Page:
In the context of the controversies surrounding legal reform, an important development over the past few years has been the emergence of Muslim women’s activism seeking to promote women’s rights rather than focusing all energies on changing personal laws to enhance rights. Muslim women in India face considerable challenges as citizens and as members of the largest minority. Their poor socio-economic status reflects a lack of social opportunity which, though not a feature exclusive to Muslim women, is exacerbated by their marginal status within an overall context of social disadvantage for most Indian women. Muslim women suffer from many disadvantages in areas such as education, employment, and access to welfare programmes. The status of Muslim women broadly indicates the shortage of three essentials: knowledge (measured by literacy and average years of schooling), economic power (work and income), and autonomy (measured by decision-making and physical mobility) as the defining feature of women’s low status[xv] .

Muslim women’s rights activists assert their right to read the Quran for themselves and interpret it in a woman-friendly way. The Quran clearly says that there is no clergy. So the ‘ulama’ have no right to tell me anything. Their job is to tell women to read the Quran, not to tell women what the Quran says.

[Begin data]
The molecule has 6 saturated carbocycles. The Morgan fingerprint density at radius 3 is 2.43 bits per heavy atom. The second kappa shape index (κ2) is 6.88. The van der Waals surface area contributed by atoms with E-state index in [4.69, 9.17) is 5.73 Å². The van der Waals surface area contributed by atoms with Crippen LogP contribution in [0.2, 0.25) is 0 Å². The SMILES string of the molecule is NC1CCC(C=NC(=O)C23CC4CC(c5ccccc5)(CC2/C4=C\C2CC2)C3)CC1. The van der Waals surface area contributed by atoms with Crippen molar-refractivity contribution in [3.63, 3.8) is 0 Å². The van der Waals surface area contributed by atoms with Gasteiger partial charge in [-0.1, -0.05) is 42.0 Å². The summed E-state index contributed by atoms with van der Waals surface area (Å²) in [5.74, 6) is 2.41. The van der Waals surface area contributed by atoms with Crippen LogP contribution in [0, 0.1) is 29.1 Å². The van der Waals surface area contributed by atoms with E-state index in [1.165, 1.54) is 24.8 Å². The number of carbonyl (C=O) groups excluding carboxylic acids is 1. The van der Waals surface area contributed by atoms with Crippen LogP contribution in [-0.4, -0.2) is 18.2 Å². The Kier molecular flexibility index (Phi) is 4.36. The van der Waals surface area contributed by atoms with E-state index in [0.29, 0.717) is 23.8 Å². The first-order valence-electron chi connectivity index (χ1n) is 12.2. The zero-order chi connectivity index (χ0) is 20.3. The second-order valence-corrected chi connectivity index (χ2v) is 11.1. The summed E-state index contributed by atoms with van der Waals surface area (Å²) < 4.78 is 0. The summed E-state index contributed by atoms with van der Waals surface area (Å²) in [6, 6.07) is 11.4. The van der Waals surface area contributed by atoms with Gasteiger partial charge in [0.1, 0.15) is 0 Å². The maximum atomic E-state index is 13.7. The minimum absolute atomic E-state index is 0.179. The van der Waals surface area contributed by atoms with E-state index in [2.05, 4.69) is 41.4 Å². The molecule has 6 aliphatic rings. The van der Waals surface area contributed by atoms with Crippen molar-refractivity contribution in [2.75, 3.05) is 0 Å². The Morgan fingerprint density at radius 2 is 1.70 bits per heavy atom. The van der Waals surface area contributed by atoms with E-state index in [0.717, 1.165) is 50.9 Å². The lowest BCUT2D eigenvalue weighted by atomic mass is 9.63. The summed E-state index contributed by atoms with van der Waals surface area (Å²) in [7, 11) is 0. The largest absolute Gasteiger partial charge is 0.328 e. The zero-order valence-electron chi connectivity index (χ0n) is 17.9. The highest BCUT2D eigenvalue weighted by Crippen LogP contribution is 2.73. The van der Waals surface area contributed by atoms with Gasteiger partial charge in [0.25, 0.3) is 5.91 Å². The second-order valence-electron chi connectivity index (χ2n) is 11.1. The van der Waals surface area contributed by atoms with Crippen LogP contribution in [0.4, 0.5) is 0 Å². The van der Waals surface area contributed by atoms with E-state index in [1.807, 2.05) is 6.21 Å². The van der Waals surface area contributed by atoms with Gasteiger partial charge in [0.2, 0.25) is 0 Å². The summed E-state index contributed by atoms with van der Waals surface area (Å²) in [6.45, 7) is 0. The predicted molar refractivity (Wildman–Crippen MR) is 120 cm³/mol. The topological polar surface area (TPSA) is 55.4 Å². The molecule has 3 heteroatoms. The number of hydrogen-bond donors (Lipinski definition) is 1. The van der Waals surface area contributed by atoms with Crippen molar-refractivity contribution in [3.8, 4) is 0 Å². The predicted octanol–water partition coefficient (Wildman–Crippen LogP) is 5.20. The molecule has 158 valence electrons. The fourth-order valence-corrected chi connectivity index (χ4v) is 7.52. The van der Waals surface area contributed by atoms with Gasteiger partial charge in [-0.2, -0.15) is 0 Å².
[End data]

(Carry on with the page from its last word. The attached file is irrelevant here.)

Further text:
Muslim women movement in India openly supports the obligation for reform of Muslim Personal Law in India. Confirmed to a rise in awareness-raising campaigns, which shall help to inform Muslim women about the rights that are guaranteed to them in the Quran and there by encourage new itches for debate on reform of Muslim Personal Law. The large women’s movement Muslim women from Gujarat, Mumbai, Rajasthan, UP, Tamil Nadu and Karnataka had earlier takes lead by many   organization.  Like Hukook-e-Niswan, Minority women in Madhya Pardesh, Tehreek, Bharatiya Muslim Mahila Andolan etc.[xvi]

All over the world today, Muslim women are claiming their rights from within the framework of Islam. From Pakistan to Nigeria, women are speaking up about the need for the reinterpretation or ijtihad of Islam law or shariah to lessen the gap between the rights of a man and the rights of a woman in Islamic society.  Many would argue that the first feminist of Islam was the Prophet Muhammad himself.[xvii]  During his prophet hood, many radical reforms were instituted that concerned the treatment and place of women.

Shah Bano Case

In 1985 the Supreme Court judgment in the Shah Bano case finally resulted in the enactment of the Muslim Women (Protection of Rights on Divorce) Act in 1986.[xviii]

In the Shah Bano Case after forty-three years of marriage, Shah Bano husband Mohammed Ahmed Khan, a rich and well-known lawyer forced his wife, Shah Bano, out of her matrimonial home. Then, in her sixties, Shah Bano was thrown out along with her five children. Shah Bano filed for maintenance under Section 125 of the Indian Criminal Procedure Code(Cr.PC).

In Section 125 of the Code of Criminal Procedure states that if “any person, having insufficient means, neglects or refuses to maintain…his wife…a Magistrate of the first class…may order such a person to make a monthly allowance for the maintenance of his wife as the Magistrate sees fit.”[xix]